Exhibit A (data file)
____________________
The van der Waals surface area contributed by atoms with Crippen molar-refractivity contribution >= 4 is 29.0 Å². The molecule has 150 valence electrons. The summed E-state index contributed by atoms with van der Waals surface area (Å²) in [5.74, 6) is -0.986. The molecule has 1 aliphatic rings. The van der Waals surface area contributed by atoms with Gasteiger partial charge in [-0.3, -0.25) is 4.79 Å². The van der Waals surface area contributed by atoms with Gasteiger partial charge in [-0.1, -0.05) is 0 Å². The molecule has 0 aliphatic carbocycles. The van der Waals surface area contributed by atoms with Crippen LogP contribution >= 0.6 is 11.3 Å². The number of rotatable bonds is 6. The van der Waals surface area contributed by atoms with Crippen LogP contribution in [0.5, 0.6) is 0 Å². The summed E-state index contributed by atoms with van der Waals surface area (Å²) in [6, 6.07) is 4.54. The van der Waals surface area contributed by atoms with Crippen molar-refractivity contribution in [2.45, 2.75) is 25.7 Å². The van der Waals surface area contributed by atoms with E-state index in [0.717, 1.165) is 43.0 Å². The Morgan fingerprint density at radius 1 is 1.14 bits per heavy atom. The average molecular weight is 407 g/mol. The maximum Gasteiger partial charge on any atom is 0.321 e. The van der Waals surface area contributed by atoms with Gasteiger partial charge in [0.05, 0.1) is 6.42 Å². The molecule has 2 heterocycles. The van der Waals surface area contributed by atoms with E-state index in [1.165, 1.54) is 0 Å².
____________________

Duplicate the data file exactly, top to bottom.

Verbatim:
The van der Waals surface area contributed by atoms with Crippen molar-refractivity contribution >= 4 is 29.0 Å². The molecule has 150 valence electrons. The summed E-state index contributed by atoms with van der Waals surface area (Å²) in [5.74, 6) is -0.986. The molecule has 1 aliphatic rings. The van der Waals surface area contributed by atoms with Gasteiger partial charge in [-0.3, -0.25) is 4.79 Å². The van der Waals surface area contributed by atoms with Gasteiger partial charge in [-0.1, -0.05) is 0 Å². The molecule has 0 aliphatic carbocycles. The van der Waals surface area contributed by atoms with Crippen LogP contribution >= 0.6 is 11.3 Å². The number of rotatable bonds is 6. The van der Waals surface area contributed by atoms with Crippen LogP contribution in [0.5, 0.6) is 0 Å². The summed E-state index contributed by atoms with van der Waals surface area (Å²) in [6, 6.07) is 4.54. The van der Waals surface area contributed by atoms with Crippen molar-refractivity contribution in [2.45, 2.75) is 25.7 Å². The van der Waals surface area contributed by atoms with E-state index in [0.717, 1.165) is 43.0 Å². The Morgan fingerprint density at radius 1 is 1.14 bits per heavy atom. The average molecular weight is 407 g/mol. The maximum Gasteiger partial charge on any atom is 0.321 e. The van der Waals surface area contributed by atoms with Gasteiger partial charge in [0.05, 0.1) is 6.42 Å². The molecule has 2 heterocycles. The van der Waals surface area contributed by atoms with E-state index in [1.165, 1.54) is 0 Å².